Spring field work is over, except for spraying the weeds in the spring crops. It can be a maddening chore, knowing it should be done NOW for the best, most effective, timing, but waiting instead - sometimes days or weeks - for the wind to quit blowing.
That is actually a good thing. As I mentioned in my last posting, I have a LOT of equipment repair to do after this spring’s fieldwork. Checking the hourly weather conditions, makes me lift my head from equipment service and repair, and look out on the growing fields (somehow I never believe my weather station) to judge the wind. “Is the wind going to back off? Should I go try to spray?”
I look out at the open sky and the nearest fields, and there it is: the dry, hard, little seeds that I put in bare soil in April are now a solid carpet of fresh, green growing plants, on their way to making my livelihood. They are doing it all on their own. Each plant, driven by nature, is striving to make as much seed as possible without my involvement at all. Oh, I have done everything I could to give those plants their best opportunity to thrive, but they do the complicated process that is life, all on their own. Nature drives them to use all of their lives to produce as much as possible. Not only do they put every moment of their lives into producing, but they produce something brand new; they make bushels and wealth that have never been before.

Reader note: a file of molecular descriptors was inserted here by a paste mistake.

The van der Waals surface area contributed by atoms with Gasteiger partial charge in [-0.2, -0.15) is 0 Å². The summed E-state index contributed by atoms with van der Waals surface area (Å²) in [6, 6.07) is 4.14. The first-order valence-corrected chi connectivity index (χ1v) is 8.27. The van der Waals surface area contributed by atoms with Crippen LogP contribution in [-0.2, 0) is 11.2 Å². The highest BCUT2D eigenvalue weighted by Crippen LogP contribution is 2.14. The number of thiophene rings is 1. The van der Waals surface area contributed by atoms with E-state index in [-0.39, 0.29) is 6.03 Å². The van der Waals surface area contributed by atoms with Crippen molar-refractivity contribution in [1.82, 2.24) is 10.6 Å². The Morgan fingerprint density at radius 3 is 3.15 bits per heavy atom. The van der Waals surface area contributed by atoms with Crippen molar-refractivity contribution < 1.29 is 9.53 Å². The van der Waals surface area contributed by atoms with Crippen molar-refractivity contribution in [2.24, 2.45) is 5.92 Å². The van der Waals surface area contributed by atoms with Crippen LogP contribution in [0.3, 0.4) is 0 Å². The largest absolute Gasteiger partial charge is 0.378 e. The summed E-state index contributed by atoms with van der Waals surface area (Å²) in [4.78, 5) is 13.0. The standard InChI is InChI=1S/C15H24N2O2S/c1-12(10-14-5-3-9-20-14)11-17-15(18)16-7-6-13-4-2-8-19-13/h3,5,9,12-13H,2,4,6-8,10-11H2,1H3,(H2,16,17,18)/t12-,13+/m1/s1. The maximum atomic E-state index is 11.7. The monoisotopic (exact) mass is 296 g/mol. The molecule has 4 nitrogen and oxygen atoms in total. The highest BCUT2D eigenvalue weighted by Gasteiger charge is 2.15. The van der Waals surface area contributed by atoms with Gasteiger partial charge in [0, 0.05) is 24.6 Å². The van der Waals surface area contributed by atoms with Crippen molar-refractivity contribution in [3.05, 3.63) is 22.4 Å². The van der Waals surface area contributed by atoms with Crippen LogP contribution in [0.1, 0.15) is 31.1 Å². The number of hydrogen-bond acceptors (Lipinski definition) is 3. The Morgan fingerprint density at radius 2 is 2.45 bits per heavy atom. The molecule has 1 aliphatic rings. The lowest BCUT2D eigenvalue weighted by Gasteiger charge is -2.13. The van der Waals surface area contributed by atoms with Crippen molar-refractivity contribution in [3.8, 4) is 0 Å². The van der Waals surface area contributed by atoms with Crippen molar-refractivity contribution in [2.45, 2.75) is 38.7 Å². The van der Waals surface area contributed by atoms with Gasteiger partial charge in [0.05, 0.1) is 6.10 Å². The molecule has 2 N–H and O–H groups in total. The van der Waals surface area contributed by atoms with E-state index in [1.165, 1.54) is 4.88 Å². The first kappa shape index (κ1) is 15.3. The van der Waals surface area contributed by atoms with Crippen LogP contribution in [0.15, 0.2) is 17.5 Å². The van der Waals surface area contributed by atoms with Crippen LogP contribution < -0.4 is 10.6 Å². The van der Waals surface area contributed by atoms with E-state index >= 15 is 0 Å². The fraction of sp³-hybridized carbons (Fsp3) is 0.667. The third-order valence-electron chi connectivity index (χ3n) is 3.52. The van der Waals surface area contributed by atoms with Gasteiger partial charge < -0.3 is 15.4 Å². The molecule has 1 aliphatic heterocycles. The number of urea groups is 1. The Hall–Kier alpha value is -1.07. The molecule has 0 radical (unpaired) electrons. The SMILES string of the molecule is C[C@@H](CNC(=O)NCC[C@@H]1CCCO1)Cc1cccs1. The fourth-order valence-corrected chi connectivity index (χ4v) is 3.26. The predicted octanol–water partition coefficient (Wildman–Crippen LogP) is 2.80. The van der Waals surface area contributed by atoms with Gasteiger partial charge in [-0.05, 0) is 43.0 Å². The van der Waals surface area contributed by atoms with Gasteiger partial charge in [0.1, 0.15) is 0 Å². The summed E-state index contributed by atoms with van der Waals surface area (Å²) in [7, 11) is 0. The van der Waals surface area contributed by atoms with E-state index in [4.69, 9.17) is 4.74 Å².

When those green plants are dead, I will harvest their produce for its economic value as food. I will add substantial value by gathering and cleaning it with my combine and a little more value by transporting it to a processing or trading center. Someone else will add even more value in further transportation and processing and packaging into consumer goods. Others will add more value with more transportation and preparation into meals on tables around the world, but the ultimate source of that value, is those green, newly growing plants out there, growing whether anyone cares or not. None of the work, none of hauling around - the transportation, none of the value added by anyone along the way, has any meaning or any real value without the automatic natural response of seeds to fertile soil, moisture, and sunlight.
If the natural drive to reproduce is not miracle enough, stop and consider the chemical processes that a plant must do to make many seeds out of one seed. It is truly astounding. Molecules of carbon, hydrogen, nitrogen, phosphorous, potassium, sulfur and other elements – raw, basic, elements, no assembling a few off-the-shelf components - must be combined, forced together by enzymatic processes into making complex molecules that are the amino acids (proteins), starches, sugars, and fats we need to live on.
They have to pull water out of the soil. That, in itself is a complicated and esoteric process. It’s easy to say, “the plants take up water,” but the actual physiological mechanism is remarkable. Have you ever considered, just how does a root know to grow to where the water is?
Capturing the energy of the sun far more efficiently than any solar panel, they store that energy in chemical bonds, creating complex, hard-for-humans-to-duplicate, molecules. When it comes to chemistry, the lowliest plant is a genius compared to mere animals like us.
And they are out there in the dirt, doing it all without me.